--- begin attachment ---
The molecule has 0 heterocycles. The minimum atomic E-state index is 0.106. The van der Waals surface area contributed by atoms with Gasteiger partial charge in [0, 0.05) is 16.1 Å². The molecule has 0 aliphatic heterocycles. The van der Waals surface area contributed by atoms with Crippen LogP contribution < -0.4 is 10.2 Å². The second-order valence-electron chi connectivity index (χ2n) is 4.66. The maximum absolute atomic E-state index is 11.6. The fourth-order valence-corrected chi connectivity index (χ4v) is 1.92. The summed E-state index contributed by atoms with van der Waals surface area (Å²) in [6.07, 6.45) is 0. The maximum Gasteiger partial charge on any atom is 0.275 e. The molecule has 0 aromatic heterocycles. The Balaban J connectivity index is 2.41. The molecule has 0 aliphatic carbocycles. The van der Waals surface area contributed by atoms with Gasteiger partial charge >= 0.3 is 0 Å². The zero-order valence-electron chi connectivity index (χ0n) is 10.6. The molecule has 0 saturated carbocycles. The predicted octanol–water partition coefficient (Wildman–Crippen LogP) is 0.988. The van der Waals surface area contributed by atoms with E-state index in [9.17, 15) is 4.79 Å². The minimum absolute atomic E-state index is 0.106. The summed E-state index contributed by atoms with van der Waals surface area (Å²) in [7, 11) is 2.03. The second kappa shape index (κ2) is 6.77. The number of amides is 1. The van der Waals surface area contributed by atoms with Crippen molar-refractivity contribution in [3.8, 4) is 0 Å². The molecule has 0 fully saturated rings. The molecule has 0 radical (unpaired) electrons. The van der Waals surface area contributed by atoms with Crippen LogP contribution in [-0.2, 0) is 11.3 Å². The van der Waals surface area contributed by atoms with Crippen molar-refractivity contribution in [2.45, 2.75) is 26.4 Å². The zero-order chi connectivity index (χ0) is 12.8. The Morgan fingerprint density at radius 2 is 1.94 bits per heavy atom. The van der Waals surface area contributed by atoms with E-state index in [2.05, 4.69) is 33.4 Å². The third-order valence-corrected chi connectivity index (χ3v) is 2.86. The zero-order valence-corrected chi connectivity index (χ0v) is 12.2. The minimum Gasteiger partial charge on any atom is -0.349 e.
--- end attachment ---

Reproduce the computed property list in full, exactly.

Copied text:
The molecule has 0 heterocycles. The minimum atomic E-state index is 0.106. The van der Waals surface area contributed by atoms with Gasteiger partial charge in [0, 0.05) is 16.1 Å². The molecule has 0 aliphatic heterocycles. The van der Waals surface area contributed by atoms with Crippen LogP contribution < -0.4 is 10.2 Å². The second-order valence-electron chi connectivity index (χ2n) is 4.66. The maximum absolute atomic E-state index is 11.6. The fourth-order valence-corrected chi connectivity index (χ4v) is 1.92. The summed E-state index contributed by atoms with van der Waals surface area (Å²) in [6.07, 6.45) is 0. The maximum Gasteiger partial charge on any atom is 0.275 e. The molecule has 0 aromatic heterocycles. The Balaban J connectivity index is 2.41. The molecule has 0 aliphatic carbocycles. The van der Waals surface area contributed by atoms with Gasteiger partial charge >= 0.3 is 0 Å². The zero-order valence-electron chi connectivity index (χ0n) is 10.6. The molecule has 0 saturated carbocycles. The predicted octanol–water partition coefficient (Wildman–Crippen LogP) is 0.988. The van der Waals surface area contributed by atoms with E-state index in [9.17, 15) is 4.79 Å². The minimum absolute atomic E-state index is 0.106. The summed E-state index contributed by atoms with van der Waals surface area (Å²) in [7, 11) is 2.03. The second kappa shape index (κ2) is 6.77. The number of amides is 1. The van der Waals surface area contributed by atoms with Crippen molar-refractivity contribution in [3.8, 4) is 0 Å². The molecule has 0 fully saturated rings. The molecule has 0 radical (unpaired) electrons. The van der Waals surface area contributed by atoms with Crippen LogP contribution in [-0.2, 0) is 11.3 Å². The van der Waals surface area contributed by atoms with Crippen molar-refractivity contribution in [2.45, 2.75) is 26.4 Å². The zero-order chi connectivity index (χ0) is 12.8. The Morgan fingerprint density at radius 2 is 1.94 bits per heavy atom. The van der Waals surface area contributed by atoms with E-state index in [2.05, 4.69) is 33.4 Å². The third-order valence-corrected chi connectivity index (χ3v) is 2.86. The zero-order valence-corrected chi connectivity index (χ0v) is 12.2. The minimum Gasteiger partial charge on any atom is -0.349 e.